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3 replies [Last post]
By NinaLemon on Wed, 07-14-10, 01:01

Hi my name is Jeannine, this weekend we had a big scare; I gave my 18 month old son peanut butter for the first time and he had an anaphylactic reaction. I did have the Benedryl all ready before I gave the PB to him and it was a good thing because the reaction came on very fast. Almost immediately he started to itch his eye, I kept watch on him to see if it was an itch or a reaction, after a minute or so he wouldn’t stop rubbing so I looked and saw his eye was red and starting to puff; I gave him the benedryl immediately.

My husband was away on business, I started to panic a little, unsure of what to do and who to call, wondering how serious it was, I got a hold my sister who is a nurse she just told me “call 911” I called and by the time the paramedics arrived the entire right side of his face was swollen. I was definitely panicked and having a hard time thinking clearly and asked the paramedics if I should drive him to the hospital (in my head I couldn’t figure out how they would take him since there were no car seats in an ambulance); they very kindly said “it’s OK we can take him”. On the way to the hospital he became more lethargic and swollen, the paramedic was asking me questions and keeping me focused on him I think so I wouldn’t look at my son. At one point I looked at his little face and he was very swollen, his right eye was swollen shut and even his lips were swollen and purple. They gave him epinephrine in the ambulance. We got to the hospital and pretty much everything was a blur; I was told later that his tongue had also been swollen and that he was having an anaphylactic reaction. The reaction came back 3 or 4 times but thankfully was less severe each time.

We were released from the hospital the following afternoon with an EpiPen, a few scripts and orders to see our pediatrician on Monday. That afternoon everything that happened seemed to hit me at once and I lost it (a few times), I couldn’t get the image of his swollen face out of my head and was terrified of it happening again, I was afraid to put him back in his high chair or to even let him in the kitchen in case I had missed a spot of peanut butter somewhere. I was feeling like it is inevitable that this will happen again and they say subsequent reactions are worse, I just didn't want to see him like that again.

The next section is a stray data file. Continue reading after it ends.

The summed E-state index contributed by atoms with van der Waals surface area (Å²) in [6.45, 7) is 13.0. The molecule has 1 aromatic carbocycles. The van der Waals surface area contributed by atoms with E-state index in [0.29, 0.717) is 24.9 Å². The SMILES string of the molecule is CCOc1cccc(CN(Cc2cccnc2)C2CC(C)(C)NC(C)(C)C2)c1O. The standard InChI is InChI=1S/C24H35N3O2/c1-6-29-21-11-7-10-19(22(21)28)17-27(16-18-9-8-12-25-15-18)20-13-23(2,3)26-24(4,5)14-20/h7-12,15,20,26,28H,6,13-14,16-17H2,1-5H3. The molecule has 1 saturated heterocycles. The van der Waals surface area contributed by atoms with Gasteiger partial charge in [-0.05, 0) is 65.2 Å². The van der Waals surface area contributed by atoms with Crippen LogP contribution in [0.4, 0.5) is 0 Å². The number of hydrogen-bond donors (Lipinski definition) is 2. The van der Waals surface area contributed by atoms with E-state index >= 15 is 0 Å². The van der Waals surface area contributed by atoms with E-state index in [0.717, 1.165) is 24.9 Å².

I hate that I can't control his environment, I want to tattoo peanut allergy across his forehead and give everyone he comes in contact with the 3rd degree asking what they have eaten.

It has been two days now and I am feeling a little more calm, we have an appointment with an allergist in two weeks. I am supposed to take him to a children's show and out to lunch with my parents on Friday - I am a little nervous but I also don't want to start sheltering him to the point that he doesn't experience anything. I am going to call the restaurant beforehand to see if they use peanut oil or products and ask the protocol for peanut allergy patrons. Are there places you avoid or take extra precautions at because of the allergy?

Are these reactions a common occurrence? I never want to see my son like that but don't know if it is reasonable to think I can prevent it. I now carry an emergency kit with benedryl, EpiPen and nebulizer at all times. I hope to never need it.

Could a reaction "wake up" other allergies? He hasn't had a problem with tree nuts (I have been giving him nutella since 12 months) but now I am nervous to give it to him.